**EFFECT OF TEMPERATURE ON RESISTANCE**: If the temperature increases, the resistance of the pure metal also increases as the resistivity of these materials depends on the temperature. So metals have positive temperature of co-efficient of resistance.

The increase of resistance is large and fairly regular for normal ranges of temperature, so temperature-resistance graph is straight line.

On the other hand, the resistance of electrolytes, insulators, and others non metallic substances normally decreases with increase of temperature.

In case of alloys, the resistance increases in small amount and irregularly with increase of temperature. High resistance alloys like Eureka(60% cupper & 40% nickel), manganin, the increase of resistance is negligible over an increase of temperature at considerable range.

**TEMPERATURE CO-EFFICIENT OF RESISTANCE:** Suppose in a metallic conductor, the measured resistance at 0°c is R_{0} and R_{t} at t°c. So the increase of resistance of that conductor is ΔR= R_{t}– R_{0}.

Or, R_{t}-R_{0}∞R X t

Or, R_{t}-R_{0} = αR_{0}t

Or, R_{t}=R_{0}(1+ αt)

α is a constant and known as *temperature co-efficient of resistance* of the conductor.

Or, α = R_{t}-R_{0}/R_{0}t.

If R_{0}= 1 ohm and t=1°c then α= R_{0b>0}.

So, temperature co-efficient of resistance may be defined as –* with per °c temperature rise, the increase of the resistance of the conductor per ohm original resistance.
*

Points to be noted that if the temperature of a conductor decrease, its resistance also decreases. As per graph at -t°c temperature, the resistance of the conductor becomes zero, practically which is not possible, the curve departs from the straight line at very low temperature. The temperature is referred as inferred zero resistance temperature.

In case of copper the temperature is -234.5°c

The temperature co-efficient of resistance that is α also depends on the temperature. The value of α at 0°c is maximum value for any conductor.

Suppose an equation is R_{t}=R_{0}(1+αt)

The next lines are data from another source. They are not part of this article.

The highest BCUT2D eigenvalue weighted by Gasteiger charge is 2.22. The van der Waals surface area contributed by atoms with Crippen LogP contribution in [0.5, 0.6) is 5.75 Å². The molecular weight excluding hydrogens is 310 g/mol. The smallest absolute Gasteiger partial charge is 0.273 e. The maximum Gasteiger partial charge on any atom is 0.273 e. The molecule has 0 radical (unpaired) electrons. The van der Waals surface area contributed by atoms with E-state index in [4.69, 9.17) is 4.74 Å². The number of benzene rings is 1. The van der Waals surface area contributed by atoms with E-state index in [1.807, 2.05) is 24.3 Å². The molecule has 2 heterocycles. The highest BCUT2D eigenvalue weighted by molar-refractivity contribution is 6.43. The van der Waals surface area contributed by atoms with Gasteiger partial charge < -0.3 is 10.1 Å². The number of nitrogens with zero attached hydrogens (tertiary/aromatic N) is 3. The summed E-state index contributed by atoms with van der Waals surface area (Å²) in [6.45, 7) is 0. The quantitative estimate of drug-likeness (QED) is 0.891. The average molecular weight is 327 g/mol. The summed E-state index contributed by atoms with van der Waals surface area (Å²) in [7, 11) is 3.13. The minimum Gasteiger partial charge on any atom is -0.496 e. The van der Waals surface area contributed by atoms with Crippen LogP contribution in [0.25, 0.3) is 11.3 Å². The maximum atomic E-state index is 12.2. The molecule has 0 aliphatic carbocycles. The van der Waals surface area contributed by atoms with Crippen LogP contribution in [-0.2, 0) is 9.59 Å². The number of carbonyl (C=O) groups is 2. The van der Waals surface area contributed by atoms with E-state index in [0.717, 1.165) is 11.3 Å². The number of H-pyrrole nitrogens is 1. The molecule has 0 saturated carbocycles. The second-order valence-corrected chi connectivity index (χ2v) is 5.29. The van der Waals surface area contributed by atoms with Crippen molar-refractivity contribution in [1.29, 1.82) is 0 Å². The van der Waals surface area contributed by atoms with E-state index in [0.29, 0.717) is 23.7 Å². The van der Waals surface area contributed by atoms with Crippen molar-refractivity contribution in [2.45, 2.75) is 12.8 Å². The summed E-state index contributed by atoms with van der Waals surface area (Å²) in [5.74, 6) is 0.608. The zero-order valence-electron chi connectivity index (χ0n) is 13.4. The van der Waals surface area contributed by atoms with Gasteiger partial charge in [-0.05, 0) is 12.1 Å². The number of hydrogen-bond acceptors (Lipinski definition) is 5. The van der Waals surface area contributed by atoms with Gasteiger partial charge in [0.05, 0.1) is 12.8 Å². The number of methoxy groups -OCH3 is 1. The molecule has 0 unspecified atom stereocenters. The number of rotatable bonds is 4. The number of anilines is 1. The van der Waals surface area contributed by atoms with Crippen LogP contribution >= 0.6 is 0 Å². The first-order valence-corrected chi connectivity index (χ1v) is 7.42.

where R_{t}= Final resistance at t°c,

R_{0}= Resistance at 0°c, and α_{0} is temperature co-efficient at 0°c.

If we decrease the temperature from t°c to 0°c, then

final resistance became R_{0}.

so, R_{0}=R_{t}(1+α_{t}[-t])

=R_{t}(1-α_{t}t)

So, α_{t}=(R_{t}-R_{0})/R_{t}t.

AS, R_{t}=R_{0}(1+α_{0}t)

so, the equation is α_{t}=[R_{0}(1+α_{0}t)-R_{0}]/R_{0}(1+α_{0}t)t

= α_{0}/(1+α_{0}t).

So, α_{t}= α_{0}/(1+α_{0}t).

**RESISTANCE IN SERIES:** In case of a circuit consisting some resistance are connected in series, then the total resistance is the algebraic sum of all individual resistance.

Let, R_{1}, R_{2}, R_{3} are connected in series in a circuit, R is the total equivalent resistance, then,

R = R_{1}+R_{2}+R_{3} or, IR = IR_{1}+IR_{2}+IR_{3}

Or, V= IR_{1}+IR_{2}+IR_{3}.

Here we see that, some current flows through all resistance, that means in series circuit current does not change. The voltage drops are individual according to their resistance but total voltage drops are additive and equal to the applied voltage. And of-course resistances are also additive.

**VOLTAGE DIVIDER RULE**: In series circuit, *same current flows* through each resistor, voltage drops varies with the resistance.

In this circuit voltage drop against R1 resistance is V_{1}= V X R_{1}/R = V X R_{1}/(R_{1}+R_{2}+R_{3})

Similarly, V_{2}= VXR_{2}/R = V X R_{2}/(R_{1}+R_{2}+R_{3})

V_{3}= V X R_{3}/R = V X R_{3}/(R_{1}+R_{2}+R_{3}).

**RESISTANCE IN PARALLEL**: When some resistances are connected parallel in a circuit such as

Then, 1/R= 1/R_{1}+1/R_{2}+1/R_{3}

OR, V/R=V/R_{1}+V/R_{2}+V/R_{3}

OR, I=I_{1}+I_{2}+I_{3}

Here we see that, the current* is not same* of all branches, but the *voltage is same* across the individual resistor. The total current, I, is the algebraic sum of brunch current made by voltage divided by R_{1} or, R_{2} or R_{3} as I_{1},I_{2} &I_{3}. As I_{1}= V/R_{1}, I_{2}=V/R_{2}, or, I_{3}=V/R_{3}.

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